Black, Hispanic and Asian men are far less likely to tell their doc that they're gay than white men, a Health Department survey of 452 gay men shows.
Thirty-nine percent of all gay men weren't out to their doctor. Some 60% of black men said they didn't tell their doctor; 48% of Hispanic men; 47% of Asian men, and 19% of white men.
Just over half of men under 28 were open with their doctor, compared to 69% older. Some 63% who are out have got an HIV test, compared to 36% of those who aren't.
"It's a combination of people being less comfortable with the term gay or homosexual, and discrimination they perceive they will experience if they are open about their sexual experiences and attractions," said Dr. Elizabeth Begier, the city's director of HIV epidemiology.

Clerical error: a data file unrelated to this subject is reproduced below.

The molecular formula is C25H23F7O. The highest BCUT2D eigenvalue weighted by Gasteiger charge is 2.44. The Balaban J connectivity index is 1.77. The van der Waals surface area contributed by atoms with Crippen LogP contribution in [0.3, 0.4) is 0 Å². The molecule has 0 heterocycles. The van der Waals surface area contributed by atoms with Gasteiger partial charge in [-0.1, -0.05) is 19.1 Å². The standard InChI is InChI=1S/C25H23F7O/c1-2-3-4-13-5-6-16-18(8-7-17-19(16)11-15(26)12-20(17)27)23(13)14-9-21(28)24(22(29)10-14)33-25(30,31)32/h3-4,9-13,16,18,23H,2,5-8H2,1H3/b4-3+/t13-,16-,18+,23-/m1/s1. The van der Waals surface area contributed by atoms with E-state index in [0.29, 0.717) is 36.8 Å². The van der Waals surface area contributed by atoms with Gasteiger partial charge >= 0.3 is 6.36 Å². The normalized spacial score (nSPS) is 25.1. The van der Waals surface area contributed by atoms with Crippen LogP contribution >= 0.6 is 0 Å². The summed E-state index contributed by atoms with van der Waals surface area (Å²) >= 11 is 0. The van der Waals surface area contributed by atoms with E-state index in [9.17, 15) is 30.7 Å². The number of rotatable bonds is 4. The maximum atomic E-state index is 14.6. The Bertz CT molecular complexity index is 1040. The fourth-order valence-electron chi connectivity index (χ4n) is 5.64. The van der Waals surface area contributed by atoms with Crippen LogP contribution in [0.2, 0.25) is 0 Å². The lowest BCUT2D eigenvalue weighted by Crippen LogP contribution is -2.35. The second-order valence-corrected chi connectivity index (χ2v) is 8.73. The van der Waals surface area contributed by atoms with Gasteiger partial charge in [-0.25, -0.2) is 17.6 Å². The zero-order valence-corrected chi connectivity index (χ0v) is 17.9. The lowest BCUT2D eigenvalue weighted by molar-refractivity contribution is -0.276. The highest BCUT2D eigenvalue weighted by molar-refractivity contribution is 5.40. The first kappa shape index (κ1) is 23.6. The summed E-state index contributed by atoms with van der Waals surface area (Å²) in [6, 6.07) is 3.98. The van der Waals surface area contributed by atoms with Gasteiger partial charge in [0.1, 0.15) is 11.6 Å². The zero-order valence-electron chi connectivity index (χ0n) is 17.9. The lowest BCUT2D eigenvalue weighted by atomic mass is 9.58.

Doctors are implicated in the don't-ask-don't-tell dynamic, too.
"As a group, doctors fail miserably at doing it," said Assistant Health Commissioner Dr. Monica Sweeney.
"People were not reluctant to talk once you brought it up," she said. "They're reluctant to initiate, but once you bring up highly emotional issues, patients will talk about it if you're not judgmental."
Partly because of the communication gap, the city is promoting routine HIV testing, starting in the Bronx. Federal health officials recommend medical providers offer the test to everyone between 13 and 64.
Just because you're gay, it doesn't mean you have HIV or AIDS for that matter. Remember, you can also get tested at a local Health Department, AVOL, AVOC, etc. HIV/AIDS in the Bluegrass Region of the Commonwealth continues to climb and we are doing a horrible job at educating teenagers and the general public about it.